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The [Thursday] Papers

The autocracy is here. It happened. In America.


Pragmatism Enables The Autocrat

Impeachment is not a topic up for popular vote, and prioritizing it is not something that ought to be subject to the whims of polling. It's not even a political question in the sense that pundits constantly chirp about; it's a question of the most fundamental structure of our nation, constitutional law. I don't give a squirrel's toot if it's what voters say they want, and journalists shouldn't either.


Journalists' use of the word "pragmatic" is always interesting, because it inevitably means "status quo" or "let the obviously immoral side win because that's just the way life is" or somesuch. Where is the "pragmatism" in ignoring a president's obstruction of justice - at the very least? It's like saying, "Just be pragmatic and give corporations a $3 trillion tax break. That's just the way it is." Meanwhile, the most pragmatic thing to do - if by pragmatic we mean practical - would be to make corporations pay their fair share. But that's not what they mean when they use the word pragmatic. They mean, just give in to the worst impulses that rule our world - particularly the part of the world we live in. Don't make waves. Life isn't fair - and it's too much trouble to try to make it so. Let the victors keep on victoring.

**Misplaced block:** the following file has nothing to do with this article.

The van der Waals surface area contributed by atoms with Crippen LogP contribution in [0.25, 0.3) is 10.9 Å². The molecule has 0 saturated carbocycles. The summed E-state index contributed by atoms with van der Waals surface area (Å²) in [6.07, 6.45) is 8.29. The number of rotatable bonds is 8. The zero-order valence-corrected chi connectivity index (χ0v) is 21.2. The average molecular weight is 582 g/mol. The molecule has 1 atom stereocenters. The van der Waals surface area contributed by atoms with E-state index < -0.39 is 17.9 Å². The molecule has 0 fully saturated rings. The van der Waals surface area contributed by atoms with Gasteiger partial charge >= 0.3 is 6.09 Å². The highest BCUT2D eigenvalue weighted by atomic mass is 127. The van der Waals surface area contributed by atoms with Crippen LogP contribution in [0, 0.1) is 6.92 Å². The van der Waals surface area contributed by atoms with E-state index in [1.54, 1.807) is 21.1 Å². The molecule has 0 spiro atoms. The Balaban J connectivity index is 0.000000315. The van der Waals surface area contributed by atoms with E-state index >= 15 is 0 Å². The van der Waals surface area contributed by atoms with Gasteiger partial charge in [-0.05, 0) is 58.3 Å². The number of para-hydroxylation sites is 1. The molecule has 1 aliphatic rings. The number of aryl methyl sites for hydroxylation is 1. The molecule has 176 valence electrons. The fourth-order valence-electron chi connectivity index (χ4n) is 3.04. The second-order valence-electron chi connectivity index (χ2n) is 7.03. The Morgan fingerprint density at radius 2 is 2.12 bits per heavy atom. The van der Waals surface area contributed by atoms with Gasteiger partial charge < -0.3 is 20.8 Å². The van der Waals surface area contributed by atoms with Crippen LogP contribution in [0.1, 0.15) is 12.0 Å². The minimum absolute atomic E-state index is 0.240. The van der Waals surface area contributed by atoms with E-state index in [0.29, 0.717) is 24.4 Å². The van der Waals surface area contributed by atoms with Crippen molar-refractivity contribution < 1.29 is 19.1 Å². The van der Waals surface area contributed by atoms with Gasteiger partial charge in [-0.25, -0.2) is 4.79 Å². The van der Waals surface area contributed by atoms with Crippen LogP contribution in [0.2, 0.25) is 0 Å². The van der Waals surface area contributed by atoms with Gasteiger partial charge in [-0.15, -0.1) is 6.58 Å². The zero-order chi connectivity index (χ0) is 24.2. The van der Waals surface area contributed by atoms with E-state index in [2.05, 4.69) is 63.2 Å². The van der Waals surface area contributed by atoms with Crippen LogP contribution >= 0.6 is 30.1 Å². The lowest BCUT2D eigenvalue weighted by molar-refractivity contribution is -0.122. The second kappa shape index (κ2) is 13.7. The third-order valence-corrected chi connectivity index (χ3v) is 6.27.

Fear of impeachment also gives Trump the win for his strategy of ginning up his base - with appeals to bigotry, violence, retribution, conspiracy theories - and making them something to fear. Trembling Democrats are now afraid of dividing a country that has already been divided by its opposition, and calculating the benefits of appeasing the autocrat, his security forces and his mob instead of taking them on directly in a fight for the country, showing the very weakness the autocrat knew they would show.


Autocratic Asymmetry
"It's the last week of the 2020 presidential campaign. Donald Trump, running for his second term, is in a close race with his Democratic challenger. Then, shortly before Election Day, hacked material from the Democratic candidate's campaign is uploaded online," CNN posits.

"How will newsrooms react? Will they decline to publish the material, for fear they could be aiding a foreign intelligence operation aimed at destabilizing the Democratic process? Or will they blanket the airwaves and newspapers with coverage because the hack reveals important information relevant to voters?"

Good question - especially now that America is an autocracy and the incumbent's campaign should itself be viewed as an adversarial operation with all the access to intel that implies.

That factor, combined with new hacking capabilities and the distribution networks on the Internet, changes the ethical dynamic. The answer to the question CNN poses used to be: Of course we'll publish and broadcast the information. Sure, it may have been hacked - stolen - but that's not our concern. If we are in possession of information of interest to the public, it's our duty to publish it. Who are we to sit on it?